Don’t get overwhelmed with all of this.  Just put it on your radar and start chipping away at it.  Look for opportunities to learn and strengthen your spiritual and mental preparedness first and foremost.  Everything else will appropriately follow.

Copyright 2009 Preparedness Pro & Kellene Bishop.  All rights reserved.  You are welcome to repost this information so long as it is credited to Preparedness Pro & Kellene Bishop.

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This blog has moved. Please visit us at

By Kellene Bishop

Food Storage.  It really doesn’t have to be complicated.

Medical Emergency Preparedness photo c/o

Medical Emergency Preparedness photo c/o

When it comes to emergency preparedness, there are actually 10 different components to consider, listed below in order of priority:

  1. Spiritual
  2. Mental
  3. Physical
  4. Medical
  5. Clothing/Shelter
  6. Water
  7. Food
  8. Fuel
  9. Financial
  10. Communication

empty-grocery-shelvesFood storage is only one part, and in order of priority would actually be “#7” out of those ten components.  What that means is there are a whole lot of other components that need attention more than your food storage in order for your food storage supplies to be usable and effective for you.  And yet when I mention “emergency preparedness” to folks, the first thing—and sometimes the ONLY thing that comes to their mind is food storage.  If your mind is fixated on all the obstacles of food storage, then of course it’s going to be overwhelming.  If you feel like you’ve got such a long ways to go yet to be even remotely “ready” then of course it’s going to feel overwhelming.  But just how much more of a burden do people create for themselves by trying to ignore it.  I assure you, if you think it’s tough doing food storage now, try doing it when there’s no food on the shelves, no money to exchange, no possibility of travel, and no way to prepare it.   That’s all you’ll be left with if you attempt to ignore or marginalize what may seem an “uncomfortable” or inconvenient activity.   But if you’re making progress on something that was previously uncomfortable, unknown, or inconvenient, then the feeling of stress and anxiety is eliminated.  You start thinking of what’s possible to accomplish in your preparation efforts.  If you continue in being overwhelmed, you’re likely arrive to a point of paralysis once you realize just how much more there is to preparedness besides food storage.  I assure you that such does not need to be the case.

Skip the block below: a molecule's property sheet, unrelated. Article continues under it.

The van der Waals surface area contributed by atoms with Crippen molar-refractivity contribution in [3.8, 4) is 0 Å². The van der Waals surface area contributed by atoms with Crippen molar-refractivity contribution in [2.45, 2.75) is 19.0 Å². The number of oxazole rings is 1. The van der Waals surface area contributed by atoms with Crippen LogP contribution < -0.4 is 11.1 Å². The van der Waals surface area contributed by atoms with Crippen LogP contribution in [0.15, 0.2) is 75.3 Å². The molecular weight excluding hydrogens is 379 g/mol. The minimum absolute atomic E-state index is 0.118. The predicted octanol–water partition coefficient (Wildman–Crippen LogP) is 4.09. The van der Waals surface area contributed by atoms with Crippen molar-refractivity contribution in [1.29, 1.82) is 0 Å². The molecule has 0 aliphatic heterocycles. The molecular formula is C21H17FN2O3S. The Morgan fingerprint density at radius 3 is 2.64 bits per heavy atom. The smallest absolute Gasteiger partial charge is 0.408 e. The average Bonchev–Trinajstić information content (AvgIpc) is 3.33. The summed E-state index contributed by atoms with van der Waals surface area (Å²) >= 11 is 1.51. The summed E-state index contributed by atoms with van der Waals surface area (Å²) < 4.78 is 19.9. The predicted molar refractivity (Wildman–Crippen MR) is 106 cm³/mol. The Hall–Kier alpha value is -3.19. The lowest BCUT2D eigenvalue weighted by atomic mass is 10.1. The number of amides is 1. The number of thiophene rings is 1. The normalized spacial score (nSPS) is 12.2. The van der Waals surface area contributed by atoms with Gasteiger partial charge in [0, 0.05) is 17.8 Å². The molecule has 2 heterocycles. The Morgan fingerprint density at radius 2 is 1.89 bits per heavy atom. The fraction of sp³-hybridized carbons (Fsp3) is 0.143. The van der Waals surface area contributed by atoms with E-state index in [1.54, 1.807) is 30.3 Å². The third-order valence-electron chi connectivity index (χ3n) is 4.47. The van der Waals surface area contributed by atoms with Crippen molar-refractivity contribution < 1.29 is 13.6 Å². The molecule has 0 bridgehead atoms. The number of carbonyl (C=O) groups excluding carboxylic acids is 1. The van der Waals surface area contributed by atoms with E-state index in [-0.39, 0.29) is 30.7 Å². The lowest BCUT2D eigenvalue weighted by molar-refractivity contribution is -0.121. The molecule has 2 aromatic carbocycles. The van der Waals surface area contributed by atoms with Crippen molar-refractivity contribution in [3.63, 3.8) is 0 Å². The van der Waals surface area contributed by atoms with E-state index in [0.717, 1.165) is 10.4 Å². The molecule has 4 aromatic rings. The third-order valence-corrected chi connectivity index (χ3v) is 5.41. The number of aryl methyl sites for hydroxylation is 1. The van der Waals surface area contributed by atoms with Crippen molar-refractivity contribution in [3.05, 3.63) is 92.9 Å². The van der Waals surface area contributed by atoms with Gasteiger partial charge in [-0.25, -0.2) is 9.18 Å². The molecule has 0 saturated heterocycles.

preparedness-pro-iconWhen I teach my “UNDERwhelmed in Food Storage” class, my goal is to make food storage accumulation and preparation much less taxing on the attendees.  I desire to make it more of a “minor thought” instead of an overwhelming one, and thus free up time and resources to be spent ensuring your preparedness in the other categories.

Thus far I’ve shown you that food storage is cheap or free to accumulate in most instances, it’s easy to prepare, can still taste GREAT—so long as it’s a dish or food that you’re already familiar with—and finally, it’s even easy to prepare without electricity.  In fact, if you actually put into practice what I’ve taught you so far about alternative ways to prepare your foods, while initially you may feel out of your element, I’m certain that you will actually enjoy the alternative cooking recommendations.  In fact, the reasons I use a pressure cooker and a solar oven now in my everyday life is because it takes so much stress and time off my plate as I work from home and teach a bazillion classes.  Additionally it delivers a superior taste, texture and nutrition level than I would experience otherwise.

mcdonalds-angus-burgersI think a lot of folks are overwhelmed simply because they don’t have the mental preparation necessary to succeed in their preparation efforts.  Let me give you an example.  What if you saw that your beef prices just raised to $12/pound and were of a lesser quality that you were accustomed to.  That would stress you out, right?  Whereas if you were able to obtain your desired beef for less a tenth of that price, and be assured that it was a quality product, your stress would be alleviated substantially, right?  Well, guess what?  If you go to McDonald’s right now, you can order a “1/3 pound Angus Beef Burger” for only $3.99.  Let’s see.  That makes that beef about $12 a pound.  You also have some serious nutritional concerns with such a burger due to the excess amounts of salt added to it, as well as McDonald’s reputation for using less-than-stellar grade beef.  So, my question is, when you pass that marquis outside of McDonald’s, do you feel a bit of anxiety to think that a “fast food joint” is selling beef for $12 a pound?!  Of course not.  But guess why that is the case?  Because you simply need a little more strengthening in your mental preparedness category.  Let’s explore this thought further. 

Look at it this way, if I was selling a product to you that was cheap or free, easy to use, safe, easily accessible, and it would save your family’s life, you would embrace it in a heartbeat, right?  Well, that’s exactly what food storage is.  The only reason why we think otherwise is because we’ve heard so much to the contrary for so long.  So really, why be overwhelmed with it? 

Now, contrast that with overly expensive, overly complicated, questionable quality and nutrition, inaccessible—especially during an emergency—and definitely NOT lifesaving for your family.  Just how fast would you embrace that?

Keep your food storage as simple as you need it to be.  Increase your knowledge and your food “repertoire” as you desire and in a pace you’re comfortable with.

Keep it as affordable as possible.

Keep it as nutritious as possible.

And keep on storing it.

If you do, you’ll find that “overwhelmed” is quickly replaced by peace and comfort.

Copyright 2009 Preparedness Pro & Kellene Bishop.  All rights reserved.  You are welcome to repost this information so long as it is credited to Preparedness Pro & Kellene Bishop.

Subscribe to Preparedness Pro today and never miss a thing!